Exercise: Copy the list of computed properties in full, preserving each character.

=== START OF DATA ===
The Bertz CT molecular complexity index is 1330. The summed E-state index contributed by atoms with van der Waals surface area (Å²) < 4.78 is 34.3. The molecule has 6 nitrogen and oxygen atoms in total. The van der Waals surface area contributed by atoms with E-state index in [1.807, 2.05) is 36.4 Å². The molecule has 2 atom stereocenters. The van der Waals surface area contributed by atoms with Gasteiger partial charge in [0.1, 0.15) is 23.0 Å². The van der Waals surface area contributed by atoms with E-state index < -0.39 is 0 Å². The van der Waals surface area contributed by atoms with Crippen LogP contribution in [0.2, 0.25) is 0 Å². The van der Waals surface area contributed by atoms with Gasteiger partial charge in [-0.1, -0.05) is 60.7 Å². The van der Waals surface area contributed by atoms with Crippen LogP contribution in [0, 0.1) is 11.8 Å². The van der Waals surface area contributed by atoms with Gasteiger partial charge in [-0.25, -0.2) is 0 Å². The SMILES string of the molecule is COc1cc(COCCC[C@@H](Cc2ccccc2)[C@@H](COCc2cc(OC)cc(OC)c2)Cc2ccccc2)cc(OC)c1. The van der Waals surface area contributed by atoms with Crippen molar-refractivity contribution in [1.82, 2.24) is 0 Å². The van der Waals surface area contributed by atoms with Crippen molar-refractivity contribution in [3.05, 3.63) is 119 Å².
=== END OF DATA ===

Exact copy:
The Bertz CT molecular complexity index is 1330. The summed E-state index contributed by atoms with van der Waals surface area (Å²) < 4.78 is 34.3. The molecule has 6 nitrogen and oxygen atoms in total. The van der Waals surface area contributed by atoms with E-state index in [1.807, 2.05) is 36.4 Å². The molecule has 2 atom stereocenters. The van der Waals surface area contributed by atoms with Gasteiger partial charge in [0.1, 0.15) is 23.0 Å². The van der Waals surface area contributed by atoms with E-state index < -0.39 is 0 Å². The van der Waals surface area contributed by atoms with Crippen LogP contribution in [0.2, 0.25) is 0 Å². The van der Waals surface area contributed by atoms with Gasteiger partial charge in [-0.1, -0.05) is 60.7 Å². The van der Waals surface area contributed by atoms with Crippen LogP contribution in [0, 0.1) is 11.8 Å². The van der Waals surface area contributed by atoms with Gasteiger partial charge in [-0.25, -0.2) is 0 Å². The SMILES string of the molecule is COc1cc(COCCC[C@@H](Cc2ccccc2)[C@@H](COCc2cc(OC)cc(OC)c2)Cc2ccccc2)cc(OC)c1. The van der Waals surface area contributed by atoms with Crippen molar-refractivity contribution in [1.82, 2.24) is 0 Å². The van der Waals surface area contributed by atoms with Crippen molar-refractivity contribution in [3.05, 3.63) is 119 Å².